Have you ever been to Flores Island? From the looks of it, you would love it.

    • Miriam December 29, 2014 at 1:19 am - Reply

      I think the difference is that you see the mistreatment here. In Denmark some egg producers are really inhumane and there’s focus on it in the media which has resulted in people boycotting these egg sorts – myself included. However, if people hadn’t been confronted with it I’m not sure they would care as much. The visual has a strong impact!
      Regarding the whale sharks – I went swimming with them in Mexico and I’d do it again. As long as you don’t touch them, you’re not harming them. At least that’s my opinion.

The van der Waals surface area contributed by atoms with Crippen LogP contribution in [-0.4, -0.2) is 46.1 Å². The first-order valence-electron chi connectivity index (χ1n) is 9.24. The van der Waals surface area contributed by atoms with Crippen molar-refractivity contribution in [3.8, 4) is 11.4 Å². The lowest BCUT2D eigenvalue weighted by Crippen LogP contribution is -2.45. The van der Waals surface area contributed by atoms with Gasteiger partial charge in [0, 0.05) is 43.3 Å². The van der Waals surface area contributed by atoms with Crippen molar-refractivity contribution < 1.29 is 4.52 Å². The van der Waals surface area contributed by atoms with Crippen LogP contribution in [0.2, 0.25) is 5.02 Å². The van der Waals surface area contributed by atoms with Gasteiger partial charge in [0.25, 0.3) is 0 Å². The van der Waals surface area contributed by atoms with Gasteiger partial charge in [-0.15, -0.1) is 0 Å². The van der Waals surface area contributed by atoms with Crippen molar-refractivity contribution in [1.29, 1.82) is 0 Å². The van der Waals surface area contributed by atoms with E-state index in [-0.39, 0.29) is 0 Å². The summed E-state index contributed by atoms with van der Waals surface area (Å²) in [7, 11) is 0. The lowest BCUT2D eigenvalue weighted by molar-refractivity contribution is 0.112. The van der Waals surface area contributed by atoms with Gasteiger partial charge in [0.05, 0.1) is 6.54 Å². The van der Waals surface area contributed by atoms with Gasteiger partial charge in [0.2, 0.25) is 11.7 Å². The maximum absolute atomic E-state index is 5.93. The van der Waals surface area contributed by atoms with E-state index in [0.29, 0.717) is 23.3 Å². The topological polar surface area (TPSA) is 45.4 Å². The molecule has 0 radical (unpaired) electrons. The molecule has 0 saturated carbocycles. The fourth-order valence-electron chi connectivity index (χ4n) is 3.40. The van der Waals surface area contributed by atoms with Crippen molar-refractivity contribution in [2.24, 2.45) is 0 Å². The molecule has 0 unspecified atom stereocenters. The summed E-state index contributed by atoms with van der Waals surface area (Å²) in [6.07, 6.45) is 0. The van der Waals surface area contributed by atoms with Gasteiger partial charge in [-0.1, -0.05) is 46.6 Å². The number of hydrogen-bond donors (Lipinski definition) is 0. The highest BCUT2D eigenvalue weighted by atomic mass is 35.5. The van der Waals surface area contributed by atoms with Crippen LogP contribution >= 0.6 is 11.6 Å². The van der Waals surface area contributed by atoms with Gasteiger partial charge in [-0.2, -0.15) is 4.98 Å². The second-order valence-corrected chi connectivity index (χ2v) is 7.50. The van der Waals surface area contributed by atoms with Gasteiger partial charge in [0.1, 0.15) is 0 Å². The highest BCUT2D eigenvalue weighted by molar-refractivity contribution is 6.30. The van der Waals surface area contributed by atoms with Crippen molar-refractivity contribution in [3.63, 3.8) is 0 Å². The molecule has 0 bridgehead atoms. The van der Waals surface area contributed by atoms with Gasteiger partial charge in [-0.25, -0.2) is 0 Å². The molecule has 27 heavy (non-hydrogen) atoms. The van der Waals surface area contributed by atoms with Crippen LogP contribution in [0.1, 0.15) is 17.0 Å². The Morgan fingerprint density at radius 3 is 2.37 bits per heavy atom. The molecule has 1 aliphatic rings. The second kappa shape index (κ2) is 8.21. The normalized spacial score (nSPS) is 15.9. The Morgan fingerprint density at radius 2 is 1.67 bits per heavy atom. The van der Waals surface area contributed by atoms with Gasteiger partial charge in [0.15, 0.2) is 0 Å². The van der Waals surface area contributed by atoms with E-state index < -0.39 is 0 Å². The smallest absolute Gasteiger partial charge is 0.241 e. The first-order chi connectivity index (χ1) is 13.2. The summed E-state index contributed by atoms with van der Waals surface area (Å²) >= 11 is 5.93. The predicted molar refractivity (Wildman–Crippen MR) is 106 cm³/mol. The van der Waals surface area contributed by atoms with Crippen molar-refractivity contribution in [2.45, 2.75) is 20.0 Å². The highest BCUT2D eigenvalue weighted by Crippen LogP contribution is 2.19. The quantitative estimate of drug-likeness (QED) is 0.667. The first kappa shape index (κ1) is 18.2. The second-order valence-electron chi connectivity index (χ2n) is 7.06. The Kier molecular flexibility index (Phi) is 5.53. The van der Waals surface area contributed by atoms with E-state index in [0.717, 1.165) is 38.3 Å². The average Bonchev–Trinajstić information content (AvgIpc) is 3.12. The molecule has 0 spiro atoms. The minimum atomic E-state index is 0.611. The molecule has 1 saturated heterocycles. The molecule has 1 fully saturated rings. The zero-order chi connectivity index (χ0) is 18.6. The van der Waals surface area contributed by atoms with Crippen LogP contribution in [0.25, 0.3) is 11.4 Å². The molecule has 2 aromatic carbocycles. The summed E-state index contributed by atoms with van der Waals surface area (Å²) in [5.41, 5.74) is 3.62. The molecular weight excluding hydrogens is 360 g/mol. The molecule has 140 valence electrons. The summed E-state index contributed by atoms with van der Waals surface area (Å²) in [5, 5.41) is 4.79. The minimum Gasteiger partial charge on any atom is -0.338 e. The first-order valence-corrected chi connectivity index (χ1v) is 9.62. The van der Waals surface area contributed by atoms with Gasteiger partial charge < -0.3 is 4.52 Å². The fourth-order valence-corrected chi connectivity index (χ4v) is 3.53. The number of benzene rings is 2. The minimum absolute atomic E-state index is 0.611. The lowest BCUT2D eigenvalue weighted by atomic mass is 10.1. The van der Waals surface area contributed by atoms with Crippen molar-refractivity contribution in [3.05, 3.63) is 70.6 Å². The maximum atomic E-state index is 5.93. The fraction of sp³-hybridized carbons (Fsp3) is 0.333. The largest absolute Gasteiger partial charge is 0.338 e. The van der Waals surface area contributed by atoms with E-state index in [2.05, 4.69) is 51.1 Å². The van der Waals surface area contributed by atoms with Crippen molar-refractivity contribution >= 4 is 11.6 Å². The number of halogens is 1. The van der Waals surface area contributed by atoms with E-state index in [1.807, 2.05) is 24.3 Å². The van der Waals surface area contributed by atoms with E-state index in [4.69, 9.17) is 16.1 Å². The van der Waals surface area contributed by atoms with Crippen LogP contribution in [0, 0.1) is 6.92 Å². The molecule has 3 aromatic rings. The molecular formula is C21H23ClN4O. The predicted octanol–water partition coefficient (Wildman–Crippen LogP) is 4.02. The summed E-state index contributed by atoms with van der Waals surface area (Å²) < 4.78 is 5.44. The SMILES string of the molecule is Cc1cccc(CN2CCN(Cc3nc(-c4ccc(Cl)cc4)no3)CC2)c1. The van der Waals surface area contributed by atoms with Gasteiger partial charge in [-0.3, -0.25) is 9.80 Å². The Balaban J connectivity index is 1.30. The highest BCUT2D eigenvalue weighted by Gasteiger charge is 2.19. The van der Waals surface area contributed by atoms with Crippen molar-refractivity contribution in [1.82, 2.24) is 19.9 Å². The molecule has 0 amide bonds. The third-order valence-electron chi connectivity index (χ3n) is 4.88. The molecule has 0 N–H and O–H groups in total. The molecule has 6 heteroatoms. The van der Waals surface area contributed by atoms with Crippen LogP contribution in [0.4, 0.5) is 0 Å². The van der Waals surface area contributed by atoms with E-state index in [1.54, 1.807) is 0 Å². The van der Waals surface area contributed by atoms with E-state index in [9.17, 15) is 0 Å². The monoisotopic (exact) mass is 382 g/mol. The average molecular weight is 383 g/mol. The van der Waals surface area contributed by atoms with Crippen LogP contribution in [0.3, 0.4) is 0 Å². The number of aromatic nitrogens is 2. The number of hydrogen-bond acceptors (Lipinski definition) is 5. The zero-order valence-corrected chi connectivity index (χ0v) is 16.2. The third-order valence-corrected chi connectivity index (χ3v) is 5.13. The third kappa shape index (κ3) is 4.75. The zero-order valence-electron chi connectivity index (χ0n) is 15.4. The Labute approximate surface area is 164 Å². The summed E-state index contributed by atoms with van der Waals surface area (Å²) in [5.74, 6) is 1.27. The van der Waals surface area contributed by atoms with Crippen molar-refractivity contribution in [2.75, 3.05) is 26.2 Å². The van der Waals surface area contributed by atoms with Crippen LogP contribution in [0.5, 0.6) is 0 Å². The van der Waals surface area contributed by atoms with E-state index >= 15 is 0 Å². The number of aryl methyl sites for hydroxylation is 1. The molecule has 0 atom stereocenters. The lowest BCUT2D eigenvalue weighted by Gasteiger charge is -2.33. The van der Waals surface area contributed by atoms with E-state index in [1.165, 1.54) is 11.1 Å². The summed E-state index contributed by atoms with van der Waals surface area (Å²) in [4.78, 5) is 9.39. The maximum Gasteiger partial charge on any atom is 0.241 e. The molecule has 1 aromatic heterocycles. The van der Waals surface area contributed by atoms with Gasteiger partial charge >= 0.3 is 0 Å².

9. Atika October 25, 2015 at 1:26 pm - Reply

    Im not a coffee person as well! But when I went to the coffee farm in Ubud, i loved trying all the different types of coffee.

    • Miriam October 26, 2015 at 11:49 am - Reply

      They’re good, right? I think I liked them because they actually didn’t taste of coffe – especially the coffee ginseng, which was my favorite.

  10. Stacey July 12, 2016 at 8:10 pm - Reply

    Hey there! this trip looks awesome, do you have a link or an idea of where to book this tour? I am trying to get a good sense of our plans for vacation and this looks like a must do!

    • Miriam July 12, 2016 at 9:37 pm - Reply

      Hi Stacey.
      No sorry, I booked the tour through my hotel. There are lots of tours like this one though. You can easily find a similar one when you get there.

  11. vera March 20, 2017 at 6:44 am - Reply

    Hi Miriam,